Scripture for the Sick or Dying: Luke 24:13-35 part 3

Most often, Jesus’ encounter with the disciples on the road to Emmaus is seen as a metaphor for the Eucharistic celebration. The Old Testament Scriptures are unpacked and broken open for the disciples. But they point to the Lord and to what he means for the notion of salvation.

Then we come to the table:

And it happened that,
while (Jesus) was with them at table,
he took bread, said the blessing,
broke it, and gave it to them.
With that their eyes were opened
and they recognized him,
but he vanished from their sight.
Then they said to each other,
“Were not our hearts burning within us
while he spoke to us on the way
and opened the scriptures to us?”
So they set out at once
and returned to Jerusalem
where they found gathered together the eleven
and those with them who were saying,
“The Lord has truly been raised
and has appeared to Simon!”
Then the two recounted what had taken place on the way
and how he was made known to them
in the breaking of the bread.

My colleagues in RCIA also see this as a pattern for mystagogia, the post-experience reflection on the sacraments. And not just the so-called “magic moment,” but also the preparations in rituals, Word, and personal experiences. In an ideal church, people who have experienced the Lord don’t keep it to themselves, tucking it away privately. They share the experience with others, even those who share their faith.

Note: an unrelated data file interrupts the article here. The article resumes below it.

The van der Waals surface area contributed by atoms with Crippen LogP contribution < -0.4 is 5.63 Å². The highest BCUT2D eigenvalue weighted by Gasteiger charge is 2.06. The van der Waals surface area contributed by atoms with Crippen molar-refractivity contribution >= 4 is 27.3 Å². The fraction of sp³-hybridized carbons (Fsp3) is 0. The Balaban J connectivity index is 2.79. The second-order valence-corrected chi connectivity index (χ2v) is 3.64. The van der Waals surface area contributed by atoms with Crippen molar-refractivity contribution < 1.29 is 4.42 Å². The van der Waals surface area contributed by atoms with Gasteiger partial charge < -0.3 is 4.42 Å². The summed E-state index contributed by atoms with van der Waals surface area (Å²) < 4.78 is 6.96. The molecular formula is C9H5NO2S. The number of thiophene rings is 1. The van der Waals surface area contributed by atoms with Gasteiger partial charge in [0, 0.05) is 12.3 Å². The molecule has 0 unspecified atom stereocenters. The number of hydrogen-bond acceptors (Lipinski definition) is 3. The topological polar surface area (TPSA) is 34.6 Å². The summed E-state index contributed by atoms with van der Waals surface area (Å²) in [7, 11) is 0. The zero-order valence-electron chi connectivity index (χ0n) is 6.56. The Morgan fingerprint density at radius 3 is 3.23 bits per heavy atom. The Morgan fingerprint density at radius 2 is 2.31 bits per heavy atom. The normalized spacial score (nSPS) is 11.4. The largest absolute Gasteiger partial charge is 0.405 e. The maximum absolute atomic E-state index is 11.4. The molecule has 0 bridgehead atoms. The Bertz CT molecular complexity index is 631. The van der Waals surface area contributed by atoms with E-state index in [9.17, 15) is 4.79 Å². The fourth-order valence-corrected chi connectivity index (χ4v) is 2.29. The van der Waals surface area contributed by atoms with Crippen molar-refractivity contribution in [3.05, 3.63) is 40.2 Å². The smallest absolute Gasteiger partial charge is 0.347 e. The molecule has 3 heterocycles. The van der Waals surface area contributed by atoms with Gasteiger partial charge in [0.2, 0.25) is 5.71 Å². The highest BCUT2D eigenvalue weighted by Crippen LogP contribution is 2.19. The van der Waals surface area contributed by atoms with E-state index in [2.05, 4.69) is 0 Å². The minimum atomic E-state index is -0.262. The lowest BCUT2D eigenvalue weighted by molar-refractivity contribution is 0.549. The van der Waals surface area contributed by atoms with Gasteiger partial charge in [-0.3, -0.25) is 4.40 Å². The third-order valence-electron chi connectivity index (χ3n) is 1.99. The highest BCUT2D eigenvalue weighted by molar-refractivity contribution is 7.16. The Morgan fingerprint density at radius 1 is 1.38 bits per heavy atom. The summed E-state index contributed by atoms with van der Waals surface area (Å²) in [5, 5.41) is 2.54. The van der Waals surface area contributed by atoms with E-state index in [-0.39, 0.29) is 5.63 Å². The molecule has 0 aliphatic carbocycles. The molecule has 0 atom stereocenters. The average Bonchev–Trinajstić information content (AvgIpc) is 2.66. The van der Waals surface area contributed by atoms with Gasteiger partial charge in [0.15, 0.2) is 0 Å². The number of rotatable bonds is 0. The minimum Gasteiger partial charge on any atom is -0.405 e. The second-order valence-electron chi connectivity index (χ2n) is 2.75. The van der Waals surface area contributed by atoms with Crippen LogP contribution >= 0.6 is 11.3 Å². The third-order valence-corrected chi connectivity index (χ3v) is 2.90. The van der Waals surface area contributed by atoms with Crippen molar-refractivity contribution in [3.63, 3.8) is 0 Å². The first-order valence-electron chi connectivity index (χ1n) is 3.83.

In the context of people who are sick, or even dying, what does this mean? It might suggest that personal reflection on the sacrament of anointing and on Communion still urge a disciple to ponder the experience and share their faith with others. If we think sick people are excused from living a faith-filled life, including its expression, we may well be mistaken.

I can envision this reading, verses 13 through 35 in Luke 24 used not only during the Easter season, and not only when Communion or Viaticum is shared. It might be quite effective for a believer who needs encouragement to continue a disciple’s mission. My friend Sherry Weddell once wrote God has no grandchildren. We might also say that no matter how ill, old, or near death a person is, God has no retirees either.

For an in-depth treatment of the Pastoral Care rites, check this page that outlines our examination from a decade ago.

About catholicsensibility

Todd lives in the Pacific Northwest, serving a Catholic parish as a lay minister.
This entry was posted in Pastoral Care of the Sick, Scripture. Bookmark the permalink.

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